Thailand bans the selling of alcohol during the afternoon to prevent schoolchildren from buying alcohol. The electronic cashiers of supermarkets and convenience stores are programmed not to accept alcoholic beverages during this time, but cashiers frequently circumvent the register restrictions by scanning a non-alcoholic item of equal value.[citation needed]

In Brunei, alcohol consumption in public is banned and there is no sale of alcohol. Non-Muslims are allowed to purchase a limited amount of alcohol from their point of embarkation overseas for their own private consumption. Non-Muslims over 17 years of age may be allowed to bring in not more than two bottles of liquor (about two quarts) and twelve cans of beer per person into the country.[citation needed]


The first consignment of liquor for Canberra, following the repeal of prohibition laws in 1928.

The Australian Capital Territory was the first Australian jurisdiction in which prohibition laws were enacted. In 1910 American-born King O'Malley, the then Minister of Home Affairs, shepherded the laws through parliament to address unruly behaviour. Seventeen years later the Federal Parliament repealed the laws.

More recently alcohol has been prohibited in many remote indigenous communities across Australia. Penalties for transporting alcohol into these "dry" communities are severe and can result in confiscation of any vehicles involved; in dry areas within the Northern Territory, all vehicles used to transport alcohol are seized.

Because alcohol consumption has been known to lead to violence, some communities sought a safer alternative in substances such as kava, especially in the Northern Territory. Over-indulgence in kava causes sleepiness, rather than the violence that can result from over-indulgence in alcohol. These and other measures to counter alcohol abuse met with variable success. Some communities saw decreased social problems and others did not. The ANCD study notes that, to be effective, programs must address "...the underlying structural determinants that have a significant impact on alcohol and drug misuse." (Op. cit., p. 26) The Federal government banned kava imports into the Northern Territory in 2007[9].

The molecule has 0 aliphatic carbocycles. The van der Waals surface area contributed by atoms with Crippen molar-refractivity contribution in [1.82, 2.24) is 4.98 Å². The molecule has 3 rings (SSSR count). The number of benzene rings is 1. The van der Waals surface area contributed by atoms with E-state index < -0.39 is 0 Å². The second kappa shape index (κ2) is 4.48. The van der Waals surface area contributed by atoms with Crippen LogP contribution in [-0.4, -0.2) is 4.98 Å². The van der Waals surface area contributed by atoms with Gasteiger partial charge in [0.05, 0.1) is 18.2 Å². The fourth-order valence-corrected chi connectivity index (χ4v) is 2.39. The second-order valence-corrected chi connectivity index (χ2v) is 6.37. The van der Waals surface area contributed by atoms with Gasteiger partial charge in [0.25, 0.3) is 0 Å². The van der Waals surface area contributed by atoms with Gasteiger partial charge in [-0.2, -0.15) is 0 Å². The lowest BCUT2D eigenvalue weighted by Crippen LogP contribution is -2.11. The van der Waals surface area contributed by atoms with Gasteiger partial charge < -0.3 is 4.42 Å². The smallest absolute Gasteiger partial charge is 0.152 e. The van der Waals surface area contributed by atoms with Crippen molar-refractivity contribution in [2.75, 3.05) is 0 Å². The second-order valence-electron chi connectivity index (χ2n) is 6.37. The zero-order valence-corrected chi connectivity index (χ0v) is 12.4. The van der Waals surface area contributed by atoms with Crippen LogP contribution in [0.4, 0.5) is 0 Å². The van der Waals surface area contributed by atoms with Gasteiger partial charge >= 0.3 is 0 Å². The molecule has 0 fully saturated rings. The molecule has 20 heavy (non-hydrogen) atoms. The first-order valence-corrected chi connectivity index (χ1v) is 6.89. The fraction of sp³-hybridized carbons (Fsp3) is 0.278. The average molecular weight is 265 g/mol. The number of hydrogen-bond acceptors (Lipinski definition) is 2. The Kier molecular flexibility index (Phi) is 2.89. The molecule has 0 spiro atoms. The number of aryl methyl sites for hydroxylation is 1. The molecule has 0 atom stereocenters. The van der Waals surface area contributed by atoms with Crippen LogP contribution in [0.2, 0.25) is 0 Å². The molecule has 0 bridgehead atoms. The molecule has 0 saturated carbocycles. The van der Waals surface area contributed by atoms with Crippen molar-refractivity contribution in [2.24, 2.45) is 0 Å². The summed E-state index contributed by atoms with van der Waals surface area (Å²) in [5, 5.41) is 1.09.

In many countries in Latin America and several US states, the sale but not the consumption of alcohol is prohibited before and during elections.[10]

See also


  1. ^ Hakim, Joy (1995). War, Peace, and all that Jazz. New York: Oxford University Press. pp. 16–20. 
  2. ^
  3. ^ "Hansard 1803–2005". Retrieved 2009-05-01. 
  4. ^ [1]
  5. ^ I.N. Vvedensky, An Experience in Enforced Abstinence (1915), Moscow (Введенский И. Н. Опыт принудительной трезвости. М.: Издание Московского Столичного Попечительства о Народной Трезвости, 1915.) (Russian)
  6. ^
  7. ^ In right spirit, Gujarat must end prohibition, IBN Live, 14 July 2009
  8. ^ Lone brewer small beer in Pakistan -
  9. ^ Australian Broadcasting Commission (2007) "Kava Ban 'Sparks Black Market Boom'", ABC Darwin 23 August 2007 Accessed 18 October 2007
  10. ^ Massachusetts General Laws 138 33.

Further reading

  • Susanna Barrows, Robin Room, and Jeffrey Verhey (eds.), The Social History of Alcohol: Drinking and Culture in Modern Society (Berkeley, Calif: Alcohol Research Group, 1987)
  • Susanna Barrows and Robin Room (eds.), Drinking: Behavior and Belief in Modern History University of California Press, (1991)
  • Jack S. Blocker, David M. Fahey, and Ian R. Tyrrell eds. Alcohol and Temperance in Modern History: An International Encyclopedia 2 Vol. (2003)
  • JS Blocker, Jr. "Did prohibition really work? Alcohol prohibition as a public health innovation." Am J Public Health. 2006 Feb;96(2):233-43. Epub 2005 27 December.
  • Ernest Cherrington, ed., Standard Encyclopaedia of the Alcohol Problem 6 volumes (1925–1930), comprehensive international coverage to late 1920s
  • Jessie Forsyth Collected Writings of Jessie Forsyth 1847-1937: The Good Templars and Temperance Reform on Three Continents ed by David M. Fahey (1988)
  • Gefou-Madianou. Alcohol, Gender and Culture (European Association of Social Anthropologists) (1992)
  • Dwight B. Heath, ed; International Handbook on Alcohol and Culture Greenwood Press, (1995)
  • Max Henius Modern liquor legislation and systems in Finland, Norway, Denmark and Sweden (1931)
  • Max Henius The error in the National prohibition act (1931)
  • Patricia Herlihy; The Alcoholic Empire: Vodka & Politics in Late Imperial Russia Oxford University Press, (2002)
  • Sulkunen, Irma. History of the Finnish Temperance Movement: Temperance As a Civic Religion (1991)
  • Tyrrell, Ian; Woman's World/Woman's Empire: The Woman's Christian Temperance Union in International Perspective, 1880-1930 U of North Carolina Press, (1991)
  • White, Helene R. (ed.), Society, Culture and Drinking Patterns Reexamined (New Brunswick, N.J.: Rutgers Center of Alcohol Studies, 1991).
  • White, Stephen.Russia Goes Dry: Alcohol, State and Society (1995)
  • Robert S. Walker and Samuel C. Patterson, OKLAHOMA GOES WET: THE REPEAL OF PROHIBITION (McGraw-Hill Book Co. Eagleton Institute Rutgers University 1960).
  • Samuel C. Patterson and Robert S. Walker, "The Political Attitudes of Oklahoma Newspapers Editors: The Prohibition Issue," The Southwestern Social Science Quarterly (1961)
  • Farness, Kate, "One Half So Precious", Dodd, Mead, and Company, (1995)